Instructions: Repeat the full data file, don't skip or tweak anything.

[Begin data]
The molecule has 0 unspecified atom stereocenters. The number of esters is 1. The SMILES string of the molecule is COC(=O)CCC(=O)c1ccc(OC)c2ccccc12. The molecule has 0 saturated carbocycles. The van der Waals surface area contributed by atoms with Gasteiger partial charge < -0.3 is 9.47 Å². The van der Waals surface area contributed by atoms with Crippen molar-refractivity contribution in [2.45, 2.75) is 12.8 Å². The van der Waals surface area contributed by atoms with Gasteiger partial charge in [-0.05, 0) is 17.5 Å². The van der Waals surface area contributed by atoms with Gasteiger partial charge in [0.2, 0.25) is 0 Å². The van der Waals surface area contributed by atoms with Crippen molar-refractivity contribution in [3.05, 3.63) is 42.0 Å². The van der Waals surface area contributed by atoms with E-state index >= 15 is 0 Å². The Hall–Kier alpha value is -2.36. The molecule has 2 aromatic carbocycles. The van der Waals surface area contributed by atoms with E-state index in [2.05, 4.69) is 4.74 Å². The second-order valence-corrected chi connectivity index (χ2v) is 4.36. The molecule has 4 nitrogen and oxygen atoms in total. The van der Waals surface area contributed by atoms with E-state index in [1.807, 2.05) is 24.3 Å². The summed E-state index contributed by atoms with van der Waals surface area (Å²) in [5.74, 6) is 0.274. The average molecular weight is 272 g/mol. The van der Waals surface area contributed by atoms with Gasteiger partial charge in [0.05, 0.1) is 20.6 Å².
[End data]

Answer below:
The molecule has 0 unspecified atom stereocenters. The number of esters is 1. The SMILES string of the molecule is COC(=O)CCC(=O)c1ccc(OC)c2ccccc12. The molecule has 0 saturated carbocycles. The van der Waals surface area contributed by atoms with Gasteiger partial charge < -0.3 is 9.47 Å². The van der Waals surface area contributed by atoms with Crippen molar-refractivity contribution in [2.45, 2.75) is 12.8 Å². The van der Waals surface area contributed by atoms with Gasteiger partial charge in [-0.05, 0) is 17.5 Å². The van der Waals surface area contributed by atoms with Gasteiger partial charge in [0.2, 0.25) is 0 Å². The van der Waals surface area contributed by atoms with Crippen molar-refractivity contribution in [3.05, 3.63) is 42.0 Å². The van der Waals surface area contributed by atoms with E-state index >= 15 is 0 Å². The Hall–Kier alpha value is -2.36. The molecule has 2 aromatic carbocycles. The van der Waals surface area contributed by atoms with E-state index in [2.05, 4.69) is 4.74 Å². The second-order valence-corrected chi connectivity index (χ2v) is 4.36. The molecule has 4 nitrogen and oxygen atoms in total. The van der Waals surface area contributed by atoms with E-state index in [1.807, 2.05) is 24.3 Å². The summed E-state index contributed by atoms with van der Waals surface area (Å²) in [5.74, 6) is 0.274. The average molecular weight is 272 g/mol. The van der Waals surface area contributed by atoms with Gasteiger partial charge in [0.05, 0.1) is 20.6 Å².